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What It's Like To Be An Elderly Widow, All 'Alone'

Stewart O'Nan's moodily comic novel, Emily, Alone, follows an 80-year-old woman as she navigates the minutia of everyday life. O'Nan explains how he got inside Emily's head -- and why he wanted to write about the daily indignities of getting older.


Other segments from the episode on May 5, 2011

Fresh Air with Terry Gross, May 5, 2011: Interview with Pete Hamill; Interview with Stewart O'Nan; Review of the films "Fast Five," 13 Assassins," and "Legend of the Fist: The Return of Chen Zhen."


Fresh Air
12:00-13:00 PM
Pete Hamill Revisits The Newsroom In 'Tabloid City'


This is FRESH AIR. I'm Dave Davies, filling in today for Terry Gross.

My guest, Pete Hamill, is a veteran journalist and author who's written
20 books of fiction and nonfiction, including his 1994 memoir, "A
Drinking Life." He's traveled the world and covered war, politics and
celebrities for many publications, including The Saturday Evening Post,
the Village Voice, the New Yorker and Esquire.

But many New Yorkers remember Hamill as a columnist for the New York
Post and the New York Daily News in the heyday of tabloid journalism.
Hamill edited both papers in the 1990s. He's now a distinguished writer
in residence at the Arthur L. Carter Journalism Institute at New York

A New York tabloid struggling to survive in a digital age serves as part
of the setting for his new novel, a murder mystery called "Tabloid
City." I spoke with Pete Hamill earlier this week.

Well, Pete Hamill, welcome to FRESH AIR. Let's begin with a reading from
the book. Your book, "Tabloid City" is in part about a New York City
tabloid struggling in the digital age, and there's an editor, Sam
Briscoe, and the part I wanted you to read was when he's describing one
of the characters, one of the veteran characters in the newsroom, if you
would, please.

Mr. PETE HAMILL (Author, "Tabloid City: A Novel"): (Reading) He turns
and sees Helen Loomis three empty desks to the right of Fonseca, the
youngest reporter. Briscoe has known her since each of them had brown
hair. She was shy then too, and what some fools called homely, long-
jawed, gray-eyed, bony.

Down at the old Post she sat each night with her back to the river,
smoking and typing, taking notes from street reporters and interviewing
cops on the phone, her dark pageboy bobbing in a private rhythm. She was
flanked by good people, true professionals, but most of them knew that
she was the best damned rewrite man any of them would ever know.

Later, the language cops tried to change the title to rewrite person,
butt didn't work. The rhythm was wrong. Too many syllables. Even Helen
Loomis described herself, with an ironic smile, as a rewrite man.

In her crisp, quick way, she could write anything in the newspaper,
finding the music in the pile of notes from beat reporters, the clips
from the morning papers, files from the Associated Press, and yellowing
clips from the library.

She was the master of the second-day lede, so essential to an afternoon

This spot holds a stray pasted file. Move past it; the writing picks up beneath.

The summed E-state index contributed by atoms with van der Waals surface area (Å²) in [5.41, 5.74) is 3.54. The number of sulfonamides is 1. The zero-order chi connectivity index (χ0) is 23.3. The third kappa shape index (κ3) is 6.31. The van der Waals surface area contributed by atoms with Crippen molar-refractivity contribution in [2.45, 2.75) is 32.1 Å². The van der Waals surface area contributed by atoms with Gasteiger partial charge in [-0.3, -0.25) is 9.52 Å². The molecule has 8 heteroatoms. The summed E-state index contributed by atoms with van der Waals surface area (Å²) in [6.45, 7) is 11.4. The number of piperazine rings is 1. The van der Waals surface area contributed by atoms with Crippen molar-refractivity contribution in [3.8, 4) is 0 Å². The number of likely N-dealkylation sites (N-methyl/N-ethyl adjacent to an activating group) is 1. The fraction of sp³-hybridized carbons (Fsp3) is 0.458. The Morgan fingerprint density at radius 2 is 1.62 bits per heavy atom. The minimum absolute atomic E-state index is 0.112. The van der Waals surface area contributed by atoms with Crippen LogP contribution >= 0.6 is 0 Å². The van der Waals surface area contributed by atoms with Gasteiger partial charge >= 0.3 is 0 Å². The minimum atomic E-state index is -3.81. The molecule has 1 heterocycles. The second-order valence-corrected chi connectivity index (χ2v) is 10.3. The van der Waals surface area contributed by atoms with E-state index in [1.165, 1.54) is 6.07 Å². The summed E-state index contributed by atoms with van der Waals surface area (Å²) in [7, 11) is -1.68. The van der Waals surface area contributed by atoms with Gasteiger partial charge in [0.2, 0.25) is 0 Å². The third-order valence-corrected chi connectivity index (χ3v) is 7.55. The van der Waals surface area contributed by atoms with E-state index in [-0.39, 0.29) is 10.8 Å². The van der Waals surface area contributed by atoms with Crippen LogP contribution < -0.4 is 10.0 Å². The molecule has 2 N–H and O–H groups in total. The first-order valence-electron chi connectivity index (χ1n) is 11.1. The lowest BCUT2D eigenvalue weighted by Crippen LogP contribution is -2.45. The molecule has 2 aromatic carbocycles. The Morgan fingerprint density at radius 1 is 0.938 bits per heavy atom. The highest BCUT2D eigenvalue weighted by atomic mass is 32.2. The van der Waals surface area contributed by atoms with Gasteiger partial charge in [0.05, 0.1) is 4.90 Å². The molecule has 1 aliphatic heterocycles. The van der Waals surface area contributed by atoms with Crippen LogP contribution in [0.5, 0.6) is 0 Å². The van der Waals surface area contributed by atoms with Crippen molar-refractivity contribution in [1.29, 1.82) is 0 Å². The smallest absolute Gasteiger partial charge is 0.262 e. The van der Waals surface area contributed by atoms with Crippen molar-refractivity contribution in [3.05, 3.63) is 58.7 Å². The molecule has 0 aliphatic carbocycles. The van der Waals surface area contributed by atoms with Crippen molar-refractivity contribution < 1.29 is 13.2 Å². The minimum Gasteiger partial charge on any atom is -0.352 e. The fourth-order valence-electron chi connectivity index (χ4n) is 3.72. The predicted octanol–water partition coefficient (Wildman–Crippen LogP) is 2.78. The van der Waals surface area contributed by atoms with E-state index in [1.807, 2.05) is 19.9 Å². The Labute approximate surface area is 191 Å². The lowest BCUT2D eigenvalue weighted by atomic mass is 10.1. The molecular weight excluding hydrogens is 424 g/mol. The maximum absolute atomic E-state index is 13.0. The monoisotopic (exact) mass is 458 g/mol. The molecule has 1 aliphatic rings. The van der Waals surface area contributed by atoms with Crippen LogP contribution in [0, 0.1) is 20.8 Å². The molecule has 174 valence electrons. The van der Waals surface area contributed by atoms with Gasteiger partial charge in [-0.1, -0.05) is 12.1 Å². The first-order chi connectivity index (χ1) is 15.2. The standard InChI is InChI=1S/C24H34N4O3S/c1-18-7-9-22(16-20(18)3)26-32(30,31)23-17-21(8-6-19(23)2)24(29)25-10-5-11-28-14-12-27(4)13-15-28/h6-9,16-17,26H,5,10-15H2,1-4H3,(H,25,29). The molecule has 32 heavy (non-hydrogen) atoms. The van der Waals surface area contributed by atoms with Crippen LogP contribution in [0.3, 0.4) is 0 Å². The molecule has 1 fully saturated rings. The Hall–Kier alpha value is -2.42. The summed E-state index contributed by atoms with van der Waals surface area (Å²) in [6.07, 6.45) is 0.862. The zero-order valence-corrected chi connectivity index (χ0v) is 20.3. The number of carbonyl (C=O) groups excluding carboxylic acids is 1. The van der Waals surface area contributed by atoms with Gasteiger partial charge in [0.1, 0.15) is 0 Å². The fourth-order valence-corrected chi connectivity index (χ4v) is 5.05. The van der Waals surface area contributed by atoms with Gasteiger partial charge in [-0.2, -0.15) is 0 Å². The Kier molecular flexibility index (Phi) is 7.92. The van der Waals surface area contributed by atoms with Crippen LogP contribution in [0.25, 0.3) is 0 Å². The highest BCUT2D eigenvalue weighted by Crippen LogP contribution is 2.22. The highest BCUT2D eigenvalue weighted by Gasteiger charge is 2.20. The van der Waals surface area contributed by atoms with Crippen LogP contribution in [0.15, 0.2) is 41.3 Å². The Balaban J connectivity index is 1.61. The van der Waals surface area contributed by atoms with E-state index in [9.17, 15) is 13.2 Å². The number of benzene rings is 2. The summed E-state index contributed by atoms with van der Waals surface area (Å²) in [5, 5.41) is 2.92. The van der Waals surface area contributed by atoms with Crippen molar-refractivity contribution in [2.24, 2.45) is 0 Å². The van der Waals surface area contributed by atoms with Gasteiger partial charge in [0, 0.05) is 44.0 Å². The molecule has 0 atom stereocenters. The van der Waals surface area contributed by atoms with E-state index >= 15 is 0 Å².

paper, and she often found it buried in the 13th graph of the Times
story, or in the jump of the tale in the Herald-Tribune, or, more often,
in her own sense of the story itself.

When her questions were not answered and the reporter had gone home, she
made some calls herself, to a cop, a relative, someone in a corner bar
she found in the phone company's immense old street index. Her shyness
never stopped her, even when she was calling someone at 10 after three
in the morning.

She was always courteous, she always apologized for the hour, but she
worked for an afternoon newspaper. That is, she worked according to a
clock that began ticking at midnight and finished at eight. Now,
everything has changed, even the hours.

DAVIES: Pete Hamill, great to have you. When I hear that description - I
mean, I worked at a tabloid in Philadelphia for 20 years - there's a
woman at our newsroom that I picture.

You know, for a lot of folks in parts of the country that don't read
tabloids, that grew up reading a more traditional broadsheet, they may
think of tabloids as, you know, cheap, sensational, kind of
disreputable. What are they missing about a tabloid?

Mr. HAMILL: Well, it depends on the tabloid. You know, you first make
distinctions between supermarket tabloids, which are celebrity roundups,
basically, and the old tabloids.

On the paper that I worked at, at the beginning, the New York Post, we
had Murray Kempton, who wrote like an 18th-century Restoration
dramatist. We had Nora Ephron, who was a brilliant writer when she was a
kid, walking into the city room. We had Mary McGrory in the paper. We
had William F. Buckley in the paper.

These were not people who thought the audience was stupid. They thought
the audience was smart, and they wrote up to the audience instead of
down. And I think that's the kind of paper that's rapidly fading, mainly
because a lot of editors are afraid of offending anyone, and the result
is often a bland kind of porridge.

DAVIES: One of the things I love about your description of this tabloid,
which is set in the present day, when, you know, digital media
threatened it, are the little details that tell you how the business has
changed. Did you visit tabloids that are struggling these days, or was
that all intuitive to you? What were some of the details that you saw